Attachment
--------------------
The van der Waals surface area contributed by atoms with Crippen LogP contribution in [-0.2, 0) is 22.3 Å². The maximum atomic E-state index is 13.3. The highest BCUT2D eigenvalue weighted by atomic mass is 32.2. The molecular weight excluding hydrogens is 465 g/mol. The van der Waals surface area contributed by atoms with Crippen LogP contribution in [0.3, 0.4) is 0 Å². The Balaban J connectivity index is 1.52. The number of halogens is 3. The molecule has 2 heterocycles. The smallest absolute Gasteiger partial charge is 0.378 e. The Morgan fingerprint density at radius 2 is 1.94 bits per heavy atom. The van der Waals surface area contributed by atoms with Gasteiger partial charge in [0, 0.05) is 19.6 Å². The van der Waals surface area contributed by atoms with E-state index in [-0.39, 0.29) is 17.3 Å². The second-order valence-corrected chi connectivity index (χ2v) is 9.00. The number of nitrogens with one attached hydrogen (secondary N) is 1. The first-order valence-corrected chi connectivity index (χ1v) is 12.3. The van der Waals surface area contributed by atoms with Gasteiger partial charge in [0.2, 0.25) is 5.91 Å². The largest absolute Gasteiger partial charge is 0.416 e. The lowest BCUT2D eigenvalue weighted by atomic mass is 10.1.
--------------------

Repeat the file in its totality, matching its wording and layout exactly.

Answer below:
The van der Waals surface area contributed by atoms with Crippen LogP contribution in [-0.2, 0) is 22.3 Å². The maximum atomic E-state index is 13.3. The highest BCUT2D eigenvalue weighted by atomic mass is 32.2. The molecular weight excluding hydrogens is 465 g/mol. The van der Waals surface area contributed by atoms with Crippen LogP contribution in [0.3, 0.4) is 0 Å². The Balaban J connectivity index is 1.52. The number of halogens is 3. The molecule has 2 heterocycles. The smallest absolute Gasteiger partial charge is 0.378 e. The Morgan fingerprint density at radius 2 is 1.94 bits per heavy atom. The van der Waals surface area contributed by atoms with Gasteiger partial charge in [0, 0.05) is 19.6 Å². The van der Waals surface area contributed by atoms with E-state index in [-0.39, 0.29) is 17.3 Å². The second-order valence-corrected chi connectivity index (χ2v) is 9.00. The number of nitrogens with one attached hydrogen (secondary N) is 1. The first-order valence-corrected chi connectivity index (χ1v) is 12.3. The van der Waals surface area contributed by atoms with Gasteiger partial charge in [0.2, 0.25) is 5.91 Å². The largest absolute Gasteiger partial charge is 0.416 e. The lowest BCUT2D eigenvalue weighted by atomic mass is 10.1.